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Lena Dunham Compares Reading About Herself Online To Domestic Abuse, Apologises


By Jeanne Sutton
30th Sep 2015
Lena Dunham Compares Reading About Herself Online To Domestic Abuse, Apologises

The internet can be great. You can order pizza from it. Marvel, on a loop, at the fact NASA let One Direction shoot a video at their HQ. However, sometimes the internet can be The Worst. Especially when the online harassment of women enters the equation. Even Gigi Hadid has had to address trolls in recent days. Sexist comments and even threats of violence follow women who dare to stick their Twitter handles above the parapet. Last year Gamergate, a concentrated campaign by internet users to silence and shame women working in the gaming industry, saw developers and bloggers having to move homes because of rape and death threats.

Lena Dunham is the latest high-profile woman to talk about how the internet’s potential can quickly become a cesspit for those with a public profile. The Girls creator and now publisher, her ezine Lenny Letter launched yesterday, was speaking to Kara Swisher on the Re/code Decode podcast when she revealed that so intense was the negativity she no longer physically tweets, and has someone else send out messages for her. She compared all the social media attention to something ?cancerous?.

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?I didn’t want to cut off my relationship to it completely, but it really, truly wasn’t a safe space for me,” Lena confessed, alluding to the fact she is often targeted with critical comments. In one memorable internet chapter, her weight was mercilessly attacked following an episode of Girls that saw her character topless for extended scenes.

The relentless abuse was too much. “Even if you think, like, ‘Oh I can read, like, ten mentions that say I should be stoned to death’ and kind of, like, laugh and move on, that’s verbal abuse,” the actress said.

Another aspect of the internet that Lena has given up is the media company Gawker, who also publishes Jezebel, the women’s website that posted a bounty for her unretouched Vogue editorial. In a rather bittersweet sidenote, Lena said used to’read the sites in college – ?I used to read Gawker and Jezebel in college and be like, ‘I can’t wait to get to New York where my people will be to welcome me’? – but that now ?it’s literally if I read it it’s like going back to a husband who beat me in the face – it just doesn’t make any sense.?

lena-dunham-vogue1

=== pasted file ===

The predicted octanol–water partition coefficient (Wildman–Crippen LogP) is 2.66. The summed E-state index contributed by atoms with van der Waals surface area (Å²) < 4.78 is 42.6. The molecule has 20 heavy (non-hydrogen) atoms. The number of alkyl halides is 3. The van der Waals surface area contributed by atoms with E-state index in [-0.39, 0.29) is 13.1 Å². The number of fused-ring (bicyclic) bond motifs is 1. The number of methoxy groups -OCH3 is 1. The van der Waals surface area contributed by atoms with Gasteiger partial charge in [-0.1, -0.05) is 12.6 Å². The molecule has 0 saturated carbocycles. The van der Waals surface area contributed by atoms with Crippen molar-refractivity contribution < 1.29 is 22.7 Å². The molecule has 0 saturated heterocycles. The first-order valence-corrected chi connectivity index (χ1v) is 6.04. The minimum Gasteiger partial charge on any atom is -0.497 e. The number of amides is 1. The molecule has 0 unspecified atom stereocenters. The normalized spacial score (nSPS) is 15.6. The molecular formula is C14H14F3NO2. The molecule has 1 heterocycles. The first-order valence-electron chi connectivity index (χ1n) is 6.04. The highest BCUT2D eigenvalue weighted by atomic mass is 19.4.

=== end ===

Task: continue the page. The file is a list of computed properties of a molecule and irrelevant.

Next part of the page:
As soon as the comments comparing reading a website to domestic violence went wildfire online, Lena posted an apology to her Instagram, saying:

?In a recent interview I compared reading certain websites that have repeatedly insulted me to returning to a physically abusive husband again and again. When I heard my own quote I was like “Jesus, Lena, no.” I wasn’t making a joke about domestic violence–I was over emphatic in my attempt to capture how damaging the Internet can be (not just to celebrities.) When I first discovered the world wide web as a teenager it felt like salvation. I’ve met a lot of my best friends there. It’s allowed for so much magic. But it also makes room for so much hate and a new kind of violence. I’m not the first to say it. I shan’t be the last. But I regret that earlier comparison because it doesn’t accurately describe the condition of being attacked online AND it appears to make light of domestic violence, which ain’t my style.?

Here’s the post in its entirety.

In a recent interview I compared reading certain websites that have repeatedly insulted me to returning to a physically abusive husband again and again. When I heard my own quote I was like “Jesus, Lena, no.” I wasn’t making a joke about domestic violence–I was over emphatic in my attempt to capture how damaging the Internet can be (not just to celebrities.) When I first discovered the world wide web as a teenager it felt like salvation. I’ve met a lot of my best friends there. It’s allowed for so much magic. But it also makes room for so much hate and a new kind of violence. I’m not the first to say it. I shan’t be the last. But I regret that earlier comparison because it doesn’t accurately describe the condition of being attacked online AND it appears to make light of domestic violence, which ain’t my style. Sleep tight and thank you for the @lennyletter love today.

A photo posted by Lena Dunham (@lenadunham) on

Via recode.net
http://recode.net/podcasts/extended-interview-lenny-newsletter-co-founders-lena-dunham-and-jenni-konner/